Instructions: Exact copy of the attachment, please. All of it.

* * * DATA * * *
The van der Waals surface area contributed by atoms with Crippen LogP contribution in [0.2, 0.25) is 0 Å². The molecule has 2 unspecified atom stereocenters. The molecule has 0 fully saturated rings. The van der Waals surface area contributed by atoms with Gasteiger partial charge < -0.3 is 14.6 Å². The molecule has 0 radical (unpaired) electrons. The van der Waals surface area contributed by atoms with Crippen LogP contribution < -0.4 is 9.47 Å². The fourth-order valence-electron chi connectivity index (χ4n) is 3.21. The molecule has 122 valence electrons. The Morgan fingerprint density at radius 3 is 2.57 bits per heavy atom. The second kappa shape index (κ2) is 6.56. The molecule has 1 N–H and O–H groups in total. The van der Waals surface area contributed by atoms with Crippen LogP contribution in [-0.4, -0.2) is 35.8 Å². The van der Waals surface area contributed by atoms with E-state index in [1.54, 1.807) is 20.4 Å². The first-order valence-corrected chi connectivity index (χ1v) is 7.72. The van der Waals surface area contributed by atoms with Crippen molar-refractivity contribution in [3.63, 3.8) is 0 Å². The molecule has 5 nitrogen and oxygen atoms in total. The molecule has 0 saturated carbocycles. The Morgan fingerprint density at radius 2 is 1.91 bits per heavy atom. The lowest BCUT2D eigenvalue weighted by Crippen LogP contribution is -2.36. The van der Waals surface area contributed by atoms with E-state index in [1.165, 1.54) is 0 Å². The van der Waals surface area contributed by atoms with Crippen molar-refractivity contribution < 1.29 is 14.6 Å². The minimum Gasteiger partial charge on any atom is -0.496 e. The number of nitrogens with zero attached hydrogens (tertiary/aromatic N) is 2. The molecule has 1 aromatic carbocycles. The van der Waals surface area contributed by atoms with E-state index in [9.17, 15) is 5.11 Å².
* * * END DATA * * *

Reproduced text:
The van der Waals surface area contributed by atoms with Crippen LogP contribution in [0.2, 0.25) is 0 Å². The molecule has 2 unspecified atom stereocenters. The molecule has 0 fully saturated rings. The van der Waals surface area contributed by atoms with Gasteiger partial charge < -0.3 is 14.6 Å². The molecule has 0 radical (unpaired) electrons. The van der Waals surface area contributed by atoms with Crippen LogP contribution < -0.4 is 9.47 Å². The fourth-order valence-electron chi connectivity index (χ4n) is 3.21. The molecule has 122 valence electrons. The Morgan fingerprint density at radius 3 is 2.57 bits per heavy atom. The second kappa shape index (κ2) is 6.56. The molecule has 1 N–H and O–H groups in total. The van der Waals surface area contributed by atoms with Crippen LogP contribution in [-0.4, -0.2) is 35.8 Å². The van der Waals surface area contributed by atoms with E-state index in [1.54, 1.807) is 20.4 Å². The first-order valence-corrected chi connectivity index (χ1v) is 7.72. The van der Waals surface area contributed by atoms with Crippen molar-refractivity contribution in [3.63, 3.8) is 0 Å². The molecule has 5 nitrogen and oxygen atoms in total. The molecule has 0 saturated carbocycles. The Morgan fingerprint density at radius 2 is 1.91 bits per heavy atom. The lowest BCUT2D eigenvalue weighted by Crippen LogP contribution is -2.36. The van der Waals surface area contributed by atoms with E-state index in [1.165, 1.54) is 0 Å². The van der Waals surface area contributed by atoms with Crippen molar-refractivity contribution < 1.29 is 14.6 Å². The minimum Gasteiger partial charge on any atom is -0.496 e. The number of nitrogens with zero attached hydrogens (tertiary/aromatic N) is 2. The molecule has 1 aromatic carbocycles. The van der Waals surface area contributed by atoms with E-state index in [9.17, 15) is 5.11 Å².